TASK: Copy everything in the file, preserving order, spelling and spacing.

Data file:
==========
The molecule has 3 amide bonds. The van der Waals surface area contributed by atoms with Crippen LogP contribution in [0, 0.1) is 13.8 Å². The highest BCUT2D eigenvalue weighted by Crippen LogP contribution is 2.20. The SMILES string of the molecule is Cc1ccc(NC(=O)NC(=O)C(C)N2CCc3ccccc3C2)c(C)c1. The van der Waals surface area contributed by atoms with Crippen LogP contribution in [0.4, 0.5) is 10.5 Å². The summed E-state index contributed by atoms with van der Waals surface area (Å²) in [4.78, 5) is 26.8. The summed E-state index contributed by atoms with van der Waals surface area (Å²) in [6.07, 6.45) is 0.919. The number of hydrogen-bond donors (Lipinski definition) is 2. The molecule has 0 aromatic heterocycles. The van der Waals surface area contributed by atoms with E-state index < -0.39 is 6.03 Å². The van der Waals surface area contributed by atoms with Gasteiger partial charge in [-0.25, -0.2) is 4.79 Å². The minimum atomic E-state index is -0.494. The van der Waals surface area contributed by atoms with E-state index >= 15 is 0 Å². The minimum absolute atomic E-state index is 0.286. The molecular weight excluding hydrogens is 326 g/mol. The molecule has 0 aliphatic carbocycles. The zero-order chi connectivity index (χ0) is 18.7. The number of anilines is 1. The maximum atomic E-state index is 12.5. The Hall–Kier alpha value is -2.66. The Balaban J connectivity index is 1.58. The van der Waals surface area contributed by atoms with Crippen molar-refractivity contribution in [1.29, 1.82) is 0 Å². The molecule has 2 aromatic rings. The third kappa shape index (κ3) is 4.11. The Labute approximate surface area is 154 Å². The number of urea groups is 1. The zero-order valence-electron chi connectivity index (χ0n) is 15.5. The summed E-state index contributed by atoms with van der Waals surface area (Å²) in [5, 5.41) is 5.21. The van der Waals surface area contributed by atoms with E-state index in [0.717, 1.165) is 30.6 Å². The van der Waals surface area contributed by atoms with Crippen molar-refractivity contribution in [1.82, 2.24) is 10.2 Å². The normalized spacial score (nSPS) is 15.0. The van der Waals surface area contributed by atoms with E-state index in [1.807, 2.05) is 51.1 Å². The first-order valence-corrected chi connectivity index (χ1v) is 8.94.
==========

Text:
The molecule has 3 amide bonds. The van der Waals surface area contributed by atoms with Crippen LogP contribution in [0, 0.1) is 13.8 Å². The highest BCUT2D eigenvalue weighted by Crippen LogP contribution is 2.20. The SMILES string of the molecule is Cc1ccc(NC(=O)NC(=O)C(C)N2CCc3ccccc3C2)c(C)c1. The van der Waals surface area contributed by atoms with Crippen LogP contribution in [0.4, 0.5) is 10.5 Å². The summed E-state index contributed by atoms with van der Waals surface area (Å²) in [4.78, 5) is 26.8. The summed E-state index contributed by atoms with van der Waals surface area (Å²) in [6.07, 6.45) is 0.919. The number of hydrogen-bond donors (Lipinski definition) is 2. The molecule has 0 aromatic heterocycles. The van der Waals surface area contributed by atoms with E-state index < -0.39 is 6.03 Å². The van der Waals surface area contributed by atoms with Gasteiger partial charge in [-0.25, -0.2) is 4.79 Å². The minimum atomic E-state index is -0.494. The van der Waals surface area contributed by atoms with E-state index >= 15 is 0 Å². The minimum absolute atomic E-state index is 0.286. The molecular weight excluding hydrogens is 326 g/mol. The molecule has 0 aliphatic carbocycles. The zero-order chi connectivity index (χ0) is 18.7. The number of anilines is 1. The maximum atomic E-state index is 12.5. The Hall–Kier alpha value is -2.66. The Balaban J connectivity index is 1.58. The van der Waals surface area contributed by atoms with Crippen molar-refractivity contribution in [1.29, 1.82) is 0 Å². The molecule has 2 aromatic rings. The third kappa shape index (κ3) is 4.11. The Labute approximate surface area is 154 Å². The number of urea groups is 1. The zero-order valence-electron chi connectivity index (χ0n) is 15.5. The summed E-state index contributed by atoms with van der Waals surface area (Å²) in [5, 5.41) is 5.21. The van der Waals surface area contributed by atoms with E-state index in [0.717, 1.165) is 30.6 Å². The van der Waals surface area contributed by atoms with Crippen molar-refractivity contribution in [1.82, 2.24) is 10.2 Å². The normalized spacial score (nSPS) is 15.0. The van der Waals surface area contributed by atoms with E-state index in [1.807, 2.05) is 51.1 Å². The first-order valence-corrected chi connectivity index (χ1v) is 8.94.